Resistance Training Periodization
Implementing a year-round resistance-training (RT) program has many benefits for athletes who wants to maintain optimal performance during the off-season and in-season (Clark, Sutton, & Lucett, 2015). The purpose of periodization training is to maintain an athletic training and skills through constant variations either through direct or undulating methods (Pelzer, Ullrich, & Pfeiffer, 2017). A training plan not only helps organize a training program for athletes, but also for the general population who wants to maintain a healthy, active lifestyle year-round. Ultimately, goal is to have a plan that is organized for both short-term and long-term to reach an individual training and performance goal (Jimenez & Paz, 2011; Clark et al., 2015).
The variation time of acute variables along with undulation periodization, depending on the goals of the specific individual athlete, determine the success of an athlete’s long-term goals (Clark et al., 2015). When implementing a long-term training plan, trainers and athletes must acknowledge that the goals are achieved through a commitment in the time factor of a long-term periodized training plan. The short-term training wouldn’t affect much if the variables are similar (Pelzer et al., 2017). So, the benefits of periodization in training plan is not an instant result, but a long-term effect.
The periodization of a training plan can be weekly, monthly, or yearly (Clark et al., 2015), thus, knowing the difference between the macrocycle, mesocycle, and the macrocycle so that intensity and adaptation can occur at an appropriate fitness level (Clark et al., 2015). Depending on the age and level of athletic, periodization within these cycles need serious consideration of the athlete’s fitness, experience, and age (Jimenez & Paz, 2011). For instance, younger athletes prior to puberty should consider periodization in the general sense with proper training using the general multiple-set system for resistance training (Clark et al., 2015).
In a concrete example, after a sixteen-week of periodization of resistance training in vertical jumps in men volleyball players (ages 25 ± 1), the 16-weeks of training show improvements in both vertical jumps and other sports performance tests (Pellegrionitti, Crisp, Manji, & Verlengia, 2015). The study follows closely to the OPT model in that a basic preparatory period (BPP) lasted 10 weeks, and the specific preparatory period (SPP) lasted for 6 weeks, which seems like a stabilization phase then a strength and power phases to follow (Clark et al., 2015; Pellegrionitti et al., 2015). Of course, 16 weeks is not year-round, but rather a macrocycle according to the study.
Again, the goals of periodization of resistance training year-round is to maintain an athlete’s competitive performance through a series of either direct or undulating period of training phases (Clark et al., 2015). The overall plan is to divide the training term into period or phases; and, train for different adaptations, such as balance, core, strength, or power (Clark et al., 2015; Pellegrionitti et al., 2015). Ultimately, periodization aims to cycle through training phases with variations, intensities, and volume to minimize the overtraining, fatigue, and injury episodes of an individual athlete.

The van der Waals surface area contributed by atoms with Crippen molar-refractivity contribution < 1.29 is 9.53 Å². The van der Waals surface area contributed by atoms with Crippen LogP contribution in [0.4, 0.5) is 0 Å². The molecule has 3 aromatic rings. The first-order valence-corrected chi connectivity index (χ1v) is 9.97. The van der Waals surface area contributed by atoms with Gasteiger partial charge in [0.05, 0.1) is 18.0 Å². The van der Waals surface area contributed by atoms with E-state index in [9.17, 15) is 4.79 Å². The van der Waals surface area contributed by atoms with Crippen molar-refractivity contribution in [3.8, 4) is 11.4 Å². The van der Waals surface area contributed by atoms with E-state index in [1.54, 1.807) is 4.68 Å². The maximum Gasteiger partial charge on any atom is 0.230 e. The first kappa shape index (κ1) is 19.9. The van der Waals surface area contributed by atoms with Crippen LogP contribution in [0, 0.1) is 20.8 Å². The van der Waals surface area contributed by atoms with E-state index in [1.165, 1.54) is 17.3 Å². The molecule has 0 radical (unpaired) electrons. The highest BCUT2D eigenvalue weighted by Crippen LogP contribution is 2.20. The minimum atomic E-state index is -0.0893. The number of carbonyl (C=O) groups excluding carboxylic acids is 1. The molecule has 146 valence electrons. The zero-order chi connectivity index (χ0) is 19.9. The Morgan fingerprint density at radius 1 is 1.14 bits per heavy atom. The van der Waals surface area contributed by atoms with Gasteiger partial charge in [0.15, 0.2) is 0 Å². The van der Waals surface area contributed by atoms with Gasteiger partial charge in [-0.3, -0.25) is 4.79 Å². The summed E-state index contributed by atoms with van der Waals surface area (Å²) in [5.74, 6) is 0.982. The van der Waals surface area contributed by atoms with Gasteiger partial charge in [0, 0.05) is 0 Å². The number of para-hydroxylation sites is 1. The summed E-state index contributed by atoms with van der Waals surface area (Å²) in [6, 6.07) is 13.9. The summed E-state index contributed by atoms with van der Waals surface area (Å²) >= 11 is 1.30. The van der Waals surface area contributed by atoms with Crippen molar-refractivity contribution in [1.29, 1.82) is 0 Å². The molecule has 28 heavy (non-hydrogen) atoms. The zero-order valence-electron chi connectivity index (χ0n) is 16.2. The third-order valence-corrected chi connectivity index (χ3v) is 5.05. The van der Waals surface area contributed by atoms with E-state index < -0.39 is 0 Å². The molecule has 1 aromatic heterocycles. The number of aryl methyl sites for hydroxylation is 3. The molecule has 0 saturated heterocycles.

Clark, M., Sutton, B. G., & Lucett, S. (2015). NASM essentials of sports performance training. Burlington, MA: Jones & Bartlett Learning.
Jimenez, A., & Paz, J. D. (2011). Short-term effects of two resistance training periodization models (linear vs undulating) on strength and power of the lower-body in a group of elderly men. Journal of Strength and Conditioning Research, 25, page #s doi:10.1097/01.jsc.0000395609.42144.99
Moran, J., Sandercock, G. R., Ramírez-Campillo, R., Meylan, C., Collison, J., & Parry, D. A. (2016). A meta-analysis of maturation-related variation in adolescent boy athletes’ adaptations to short-term resistance training. Journal of Sports Sciences, 35(11), 1041-1051. doi:10.1080/02640414.2016.1209306
Pellegrionitti, Í L., Crisp, A. H., Manji, M. A., & Verlengia, G. (2015). The influence of 16-weeks of periodized resistance training on vertical leap and TW20meters performance tests for volleyball players. International Journal of Science Culture and Sport, 3(9), 67-67. doi:10.14486/ijscs235
Pelzer, T., Ullrich, B., & Pfeiffer, M. (2017). Periodization effects during short-term resistance training with equated exercise variables in females. European Journal of Applied Physiology, 117(3), 441-454. doi:10.1007/s00421-017-3544-x
Fitness & Conditioning
For a tennis player to perform at their best, they must have just the right mix of aerobic and anaerobic endurance, explosive strength and power, speed off the mark and agility. The amount of strength, speed, agility and flexibility conditioning a player is prepared to undertake has been linked to the standard of performance.